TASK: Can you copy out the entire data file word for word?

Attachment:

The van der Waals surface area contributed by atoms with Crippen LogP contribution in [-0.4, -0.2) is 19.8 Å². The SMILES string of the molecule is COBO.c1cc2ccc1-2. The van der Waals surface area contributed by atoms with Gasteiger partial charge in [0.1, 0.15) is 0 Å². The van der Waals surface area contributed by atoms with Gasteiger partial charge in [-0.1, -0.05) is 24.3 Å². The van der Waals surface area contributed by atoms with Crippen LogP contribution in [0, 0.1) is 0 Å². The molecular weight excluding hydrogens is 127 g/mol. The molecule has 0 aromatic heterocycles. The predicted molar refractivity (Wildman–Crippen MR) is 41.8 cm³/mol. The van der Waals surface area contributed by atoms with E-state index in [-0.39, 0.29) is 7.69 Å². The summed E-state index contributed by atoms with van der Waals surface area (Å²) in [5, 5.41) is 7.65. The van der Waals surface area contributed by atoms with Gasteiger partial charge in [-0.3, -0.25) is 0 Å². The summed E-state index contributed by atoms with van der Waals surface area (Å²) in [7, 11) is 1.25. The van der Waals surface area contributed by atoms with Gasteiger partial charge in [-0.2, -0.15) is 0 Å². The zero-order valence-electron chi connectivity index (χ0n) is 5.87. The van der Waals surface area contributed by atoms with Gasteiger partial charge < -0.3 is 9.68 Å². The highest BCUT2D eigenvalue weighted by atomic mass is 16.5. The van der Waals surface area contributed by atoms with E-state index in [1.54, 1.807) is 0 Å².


The van der Waals surface area contributed by atoms with Crippen LogP contribution in [-0.4, -0.2) is 19.8 Å². The SMILES string of the molecule is COBO.c1cc2ccc1-2. The van der Waals surface area contributed by atoms with Gasteiger partial charge in [0.1, 0.15) is 0 Å². The van der Waals surface area contributed by atoms with Gasteiger partial charge in [-0.1, -0.05) is 24.3 Å². The van der Waals surface area contributed by atoms with Crippen LogP contribution in [0, 0.1) is 0 Å². The molecular weight excluding hydrogens is 127 g/mol. The molecule has 0 aromatic heterocycles. The predicted molar refractivity (Wildman–Crippen MR) is 41.8 cm³/mol. The van der Waals surface area contributed by atoms with E-state index in [-0.39, 0.29) is 7.69 Å². The summed E-state index contributed by atoms with van der Waals surface area (Å²) in [5, 5.41) is 7.65. The van der Waals surface area contributed by atoms with Gasteiger partial charge in [-0.3, -0.25) is 0 Å². The summed E-state index contributed by atoms with van der Waals surface area (Å²) in [7, 11) is 1.25. The van der Waals surface area contributed by atoms with Gasteiger partial charge in [-0.2, -0.15) is 0 Å². The zero-order valence-electron chi connectivity index (χ0n) is 5.87. The van der Waals surface area contributed by atoms with Gasteiger partial charge < -0.3 is 9.68 Å². The highest BCUT2D eigenvalue weighted by atomic mass is 16.5. The van der Waals surface area contributed by atoms with E-state index in [1.54, 1.807) is 0 Å².